1standTenFlorida - Breaking down Florida's late-first half TD drive
football Edit

Breaking down Florida's late-first half TD drive

It doesn't even take a second viewing to come to the conclusion that Florida's 13-play, 91-yard touchdown drive over 4:30 to close the first half and give the Gators a 25-0 lead over Ole Miss was pure clockwork.

But after watching it again, I'll reiterate that the drive was beautifully executed in all phases -- from the play calls, to Will Grier's progressions, to the blocking up front in both the run game and in pass protection.

Grier was hit only once on the drive, during Antonio Callaway's 15-yard touchdown catch. The redshirt freshman quarterback wasn't hurried at all as he led his team down the field to score.

Interestingly enough, Ole Miss' defense blitzed on only one passing play on the drive, sending only four rushers on Grier's other seven throws.

Jim McElwain said the team has worked on this drill, known as the "Mayday Alert," often in practice and that the goal was to go two-minute after the team reached the "Mendoza line." Here, that was four plays into the drive after sophomore tight end DeAndre Goolsby's 5-yard catch on 3rd and 4.

Florida executed a similarly successful touchdown drive late in the first half against Kentucky a few weeks ago to increase its lead to 14-0 after 10 plays and 57 yards over 5:31.

"Once we get past that after a made first down, we go two-minute," McElwain said. "Just like we did at Kentucky, I believe it was. So what I'm getting at here is, we practice it. It's something that's part of the plan. Our guys knew immediately this is what we need to do."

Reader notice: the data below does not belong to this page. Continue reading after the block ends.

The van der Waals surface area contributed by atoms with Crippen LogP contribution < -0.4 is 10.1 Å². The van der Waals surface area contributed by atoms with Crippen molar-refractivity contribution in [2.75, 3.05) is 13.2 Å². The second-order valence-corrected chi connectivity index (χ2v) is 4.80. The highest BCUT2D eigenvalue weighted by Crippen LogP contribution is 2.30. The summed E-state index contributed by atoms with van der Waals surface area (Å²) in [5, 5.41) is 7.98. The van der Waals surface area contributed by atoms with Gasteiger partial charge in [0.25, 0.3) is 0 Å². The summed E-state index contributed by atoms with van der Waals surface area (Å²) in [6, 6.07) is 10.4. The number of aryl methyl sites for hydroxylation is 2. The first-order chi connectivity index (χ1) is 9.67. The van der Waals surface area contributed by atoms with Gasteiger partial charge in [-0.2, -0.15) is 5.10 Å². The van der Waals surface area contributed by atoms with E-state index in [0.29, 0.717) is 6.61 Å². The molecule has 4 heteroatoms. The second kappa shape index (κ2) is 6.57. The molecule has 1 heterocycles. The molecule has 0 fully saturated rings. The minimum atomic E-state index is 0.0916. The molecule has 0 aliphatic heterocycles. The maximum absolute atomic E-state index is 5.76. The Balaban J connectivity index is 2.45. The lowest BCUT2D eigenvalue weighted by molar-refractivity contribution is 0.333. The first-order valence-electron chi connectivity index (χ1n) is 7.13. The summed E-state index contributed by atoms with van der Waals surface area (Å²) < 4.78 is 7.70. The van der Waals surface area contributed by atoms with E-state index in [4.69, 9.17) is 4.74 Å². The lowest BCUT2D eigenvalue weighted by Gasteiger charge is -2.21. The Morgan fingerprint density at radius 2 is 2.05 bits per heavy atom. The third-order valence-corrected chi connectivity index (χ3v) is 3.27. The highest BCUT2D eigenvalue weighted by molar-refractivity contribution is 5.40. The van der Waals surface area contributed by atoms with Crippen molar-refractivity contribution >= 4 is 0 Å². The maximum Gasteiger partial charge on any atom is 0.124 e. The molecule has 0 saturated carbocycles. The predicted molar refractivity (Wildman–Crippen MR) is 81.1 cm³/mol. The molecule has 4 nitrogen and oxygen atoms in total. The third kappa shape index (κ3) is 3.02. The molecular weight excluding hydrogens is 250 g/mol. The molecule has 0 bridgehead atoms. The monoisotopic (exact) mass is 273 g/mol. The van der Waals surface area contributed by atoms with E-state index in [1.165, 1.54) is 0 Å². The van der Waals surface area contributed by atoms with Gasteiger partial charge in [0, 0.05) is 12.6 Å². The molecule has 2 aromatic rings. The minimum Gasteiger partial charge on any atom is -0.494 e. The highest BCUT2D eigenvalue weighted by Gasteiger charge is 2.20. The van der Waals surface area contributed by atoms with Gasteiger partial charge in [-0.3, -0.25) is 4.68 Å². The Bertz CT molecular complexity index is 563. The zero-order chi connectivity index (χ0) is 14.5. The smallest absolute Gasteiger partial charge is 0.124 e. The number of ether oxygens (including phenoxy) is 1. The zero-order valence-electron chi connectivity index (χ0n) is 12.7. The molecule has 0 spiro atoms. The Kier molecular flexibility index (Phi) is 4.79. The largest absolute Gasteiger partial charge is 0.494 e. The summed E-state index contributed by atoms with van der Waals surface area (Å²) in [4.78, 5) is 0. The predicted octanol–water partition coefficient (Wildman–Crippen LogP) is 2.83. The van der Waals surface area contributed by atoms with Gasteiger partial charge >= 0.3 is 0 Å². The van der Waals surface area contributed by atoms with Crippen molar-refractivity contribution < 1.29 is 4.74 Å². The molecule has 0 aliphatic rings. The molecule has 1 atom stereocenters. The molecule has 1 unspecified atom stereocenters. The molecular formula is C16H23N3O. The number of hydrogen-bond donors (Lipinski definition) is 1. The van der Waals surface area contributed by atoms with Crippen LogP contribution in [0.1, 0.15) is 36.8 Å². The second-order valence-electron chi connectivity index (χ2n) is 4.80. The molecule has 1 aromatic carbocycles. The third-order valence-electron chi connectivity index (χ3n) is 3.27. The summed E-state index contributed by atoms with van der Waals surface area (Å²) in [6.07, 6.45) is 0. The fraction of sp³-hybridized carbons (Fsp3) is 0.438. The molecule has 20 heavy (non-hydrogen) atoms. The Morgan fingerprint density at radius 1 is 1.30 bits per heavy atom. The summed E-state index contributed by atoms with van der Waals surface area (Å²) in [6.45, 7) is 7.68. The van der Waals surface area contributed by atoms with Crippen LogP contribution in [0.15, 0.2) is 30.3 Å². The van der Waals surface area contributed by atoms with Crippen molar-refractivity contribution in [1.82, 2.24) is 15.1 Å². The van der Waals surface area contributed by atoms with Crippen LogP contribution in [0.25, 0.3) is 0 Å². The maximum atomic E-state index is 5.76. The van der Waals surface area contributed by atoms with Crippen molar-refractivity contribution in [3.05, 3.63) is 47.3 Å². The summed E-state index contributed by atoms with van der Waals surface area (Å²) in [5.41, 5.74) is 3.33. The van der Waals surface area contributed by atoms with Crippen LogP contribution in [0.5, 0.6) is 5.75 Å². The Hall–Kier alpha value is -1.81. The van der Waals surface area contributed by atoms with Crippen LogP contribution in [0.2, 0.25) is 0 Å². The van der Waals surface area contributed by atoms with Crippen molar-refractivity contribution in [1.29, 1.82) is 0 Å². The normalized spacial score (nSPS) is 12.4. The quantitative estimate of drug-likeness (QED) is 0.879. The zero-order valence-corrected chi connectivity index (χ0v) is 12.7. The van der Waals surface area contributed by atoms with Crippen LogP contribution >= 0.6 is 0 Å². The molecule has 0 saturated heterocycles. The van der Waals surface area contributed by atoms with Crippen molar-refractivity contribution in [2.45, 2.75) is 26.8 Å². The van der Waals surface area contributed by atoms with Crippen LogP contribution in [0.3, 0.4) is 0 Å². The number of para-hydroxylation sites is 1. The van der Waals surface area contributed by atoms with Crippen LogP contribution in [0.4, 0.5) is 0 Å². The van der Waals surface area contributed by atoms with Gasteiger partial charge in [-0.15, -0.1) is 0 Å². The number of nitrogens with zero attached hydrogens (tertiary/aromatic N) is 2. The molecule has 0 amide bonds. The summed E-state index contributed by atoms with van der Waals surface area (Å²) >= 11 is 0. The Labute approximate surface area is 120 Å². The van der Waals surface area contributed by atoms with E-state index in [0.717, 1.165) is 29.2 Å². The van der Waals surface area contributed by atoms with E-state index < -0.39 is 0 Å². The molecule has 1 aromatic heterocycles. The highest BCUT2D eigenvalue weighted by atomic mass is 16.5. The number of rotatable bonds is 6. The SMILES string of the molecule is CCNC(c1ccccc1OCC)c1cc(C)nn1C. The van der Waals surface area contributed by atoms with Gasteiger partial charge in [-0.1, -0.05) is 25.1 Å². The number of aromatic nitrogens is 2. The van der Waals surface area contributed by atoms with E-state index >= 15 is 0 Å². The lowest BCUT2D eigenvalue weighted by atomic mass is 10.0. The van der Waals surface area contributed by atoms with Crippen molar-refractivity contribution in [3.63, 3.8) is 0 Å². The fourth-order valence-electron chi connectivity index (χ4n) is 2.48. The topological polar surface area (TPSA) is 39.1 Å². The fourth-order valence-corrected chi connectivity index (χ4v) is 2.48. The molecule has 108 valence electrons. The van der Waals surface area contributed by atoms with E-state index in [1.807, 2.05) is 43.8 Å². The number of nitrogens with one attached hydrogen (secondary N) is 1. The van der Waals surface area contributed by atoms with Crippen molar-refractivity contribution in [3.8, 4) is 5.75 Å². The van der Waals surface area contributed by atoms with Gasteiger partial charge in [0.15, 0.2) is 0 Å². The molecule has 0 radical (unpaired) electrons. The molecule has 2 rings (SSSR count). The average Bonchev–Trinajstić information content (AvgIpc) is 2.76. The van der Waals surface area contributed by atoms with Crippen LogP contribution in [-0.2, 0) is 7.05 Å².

Florida wasn't faced with a 3rd-and-long on the drive and converted on both of its 3rd-and-short plays. Overall, the drive consisted of five rushes and eight passes, with Grier going a perfect 8-for-8 for 68 yards and a touchdown and completing passes to five different Florida players. The Gators didn't have an individual play go for more than 16 yards on the drive but dissected the Rebels with a host of quick throws in the flat to the sideline. On four of those grabs, Florida pass-catchers went out of bounds to stop the clock.

"I thought in Will's case, he did the best job of the night because he took a couple check-downs, which tells me he's starting to understand action, reaction, No. 3," McElwain said. "Sometimes in young quarterbacks, they get the action. Maybe the reaction. But they don't have a clue what No. 3 is. In this case, he took advantage of exactly what he was supposed to do. So way to go, Will. Nice job. You did your job."

Due to an illegal block by David Sharpe on 1st and 10 after a 3-yard Kelvin Taylor rush, Florida was backed up to its own 6 -- making it that much more remarkable that UF would then gain 94 yards on 12 plays. After an 8-yard Taylor rush on 2nd and 12 that saw Grier corral a high snap -- and then Mason Halter, Antonio Riles and Cameron Dillard make a few good blocks with Goolsby making an excellent pull motioning inside -- Grier connected with Goolsby motioning out in the right flat for 5 yards and the first down.

Once Florida reached the so-called "Mendoza line" at its own 20, the offense began moving after a 13-yard rush from Taylor for the 1st down and then some.